Car painting isn’t as easy as the professionals in an auto body paint shop make it look. To begin, there are different levels of paint used to achieve the right finish on your Madison WI area vehicles. Getting the final finish just right usually involves a combination of paint – for proper bonding to metal and to achieve a classic shine. The science of paint selection becomes art when a professional painter begins the application process.
There are five basic categories for finishes used in an auto body paint shop, including:
- Preps, Primers, Undercoats – custom car painting prep finishes are basic car painting primers. Usually going on as black or gray they create a finish that helps additional paints to adhere to the surface. A binding layer that bonds with paint far more consistently than bare metal. Professional spray paint primers help keep moisture away from metal, protecting it from rust and oxidation.
- Base Coat Paint – The base coat is the actual colored paint. It doesn’t contain specialized hardeners and finish strengtheners and is not glossy. Base coats almost always are followed with a clear coat or additional coating to protect it from elements and to add the shine.
- Acrylic Lacquers – Few manufactures make this car painting mix and more, but it is still popular for use on antique and classic cars. It provides an extremely high gloss finish but is not recommended for vehicles in daily use because it doesn’t protect the surface from corrosion and damage like modern paints. This finish usually requires mixing with a lacquer thinner to make it easier to spray.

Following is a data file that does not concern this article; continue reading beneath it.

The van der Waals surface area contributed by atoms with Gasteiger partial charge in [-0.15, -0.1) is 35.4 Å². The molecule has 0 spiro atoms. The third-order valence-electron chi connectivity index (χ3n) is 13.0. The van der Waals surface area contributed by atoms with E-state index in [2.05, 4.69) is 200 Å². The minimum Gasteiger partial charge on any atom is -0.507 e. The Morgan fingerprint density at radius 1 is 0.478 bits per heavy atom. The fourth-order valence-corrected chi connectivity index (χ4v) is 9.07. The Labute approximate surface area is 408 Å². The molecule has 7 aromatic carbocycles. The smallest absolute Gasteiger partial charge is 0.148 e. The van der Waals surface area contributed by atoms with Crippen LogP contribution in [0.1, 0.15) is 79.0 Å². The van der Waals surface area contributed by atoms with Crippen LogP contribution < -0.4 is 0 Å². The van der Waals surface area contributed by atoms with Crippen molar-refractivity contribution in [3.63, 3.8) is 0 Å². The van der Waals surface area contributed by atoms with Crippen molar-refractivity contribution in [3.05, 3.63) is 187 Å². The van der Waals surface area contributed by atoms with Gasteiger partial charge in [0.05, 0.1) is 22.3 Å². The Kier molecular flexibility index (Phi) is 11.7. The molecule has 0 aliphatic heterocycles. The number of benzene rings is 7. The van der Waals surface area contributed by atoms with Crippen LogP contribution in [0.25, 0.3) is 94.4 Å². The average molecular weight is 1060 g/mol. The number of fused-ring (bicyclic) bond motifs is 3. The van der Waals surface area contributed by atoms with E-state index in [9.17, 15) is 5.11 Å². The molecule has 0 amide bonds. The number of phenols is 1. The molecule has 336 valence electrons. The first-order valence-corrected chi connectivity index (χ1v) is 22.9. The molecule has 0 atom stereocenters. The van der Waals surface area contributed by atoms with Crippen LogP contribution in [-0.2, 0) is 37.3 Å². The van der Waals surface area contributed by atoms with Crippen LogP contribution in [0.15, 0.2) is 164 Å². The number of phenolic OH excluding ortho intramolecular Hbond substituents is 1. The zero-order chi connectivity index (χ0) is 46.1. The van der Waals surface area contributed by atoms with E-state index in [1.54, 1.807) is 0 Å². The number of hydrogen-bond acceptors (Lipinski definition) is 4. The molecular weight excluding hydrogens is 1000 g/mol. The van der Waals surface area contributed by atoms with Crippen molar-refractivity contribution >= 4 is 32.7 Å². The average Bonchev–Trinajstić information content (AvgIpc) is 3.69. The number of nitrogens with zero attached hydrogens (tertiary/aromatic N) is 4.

- Clear Coats – A clear coat finish is just paint that has no color pigment in it. Most are chemical preparations that provide easy, solid adherence to a variety of surfaces – including flexibility for parts like plastic bumpers that are designed to flex. Clear coats also include UV inhibitors to prevent the sun from fading the paint job. Many are formulations of urethane or polyurethane so they provide a truly high-gloss shine.
- Custom, Specialty Paints – In addition to the basics for car painting, there’s a variety of paints for specialized application. Among the options are:
- Acrylic enamel – a one-stage paint that can achieve a decent finish without base coat or clear coat. Not common in today’s auto body paint shop.
- Custom Metallic finishes
- Chameleon Paints – provide an illusion of changing color in different light
Car Painting – Follow-up to Keep Finish Perfect
If your new paint choice is more expensive than other options it will be more expensive to maintain and repair in the future. Not all car painting options are created equal. Researching your choices can make a big difference. Here’s an example of additional follow-up costs recommended for one of the worst offenders – the matte finish. Some car makers list these dos and don’t:
- Don’t use wax designed for standard paint
- Don’t put the vehicle through a commercial car wash
- Always hand-wash with specially-design soft tools – microfiber cloths
- Always use hose with special tip for soft application of water
Auto body paint shop pros also note that pearlescent and metallic finishes are generally more expensive to repair because of the multilayered applications required to restore the sparkling surface.
TIP FROM A PRO – Red paint can also be more difficult to repair and match because there are often more pigments used to create the red tint.
Auto Body Paint Shop Tips for a Clean Ride
The International Carwash Association keeps track of which paint options are the best choices to provide a clean look even when there’s plenty of grit and grime on the roads. No surprise, black is the worst color when it comes to showing dirt. More surprising, the new high-gloss white paints also show road dirt more than most. Midtone car painting options like pewter, gray and silver get the highest marks.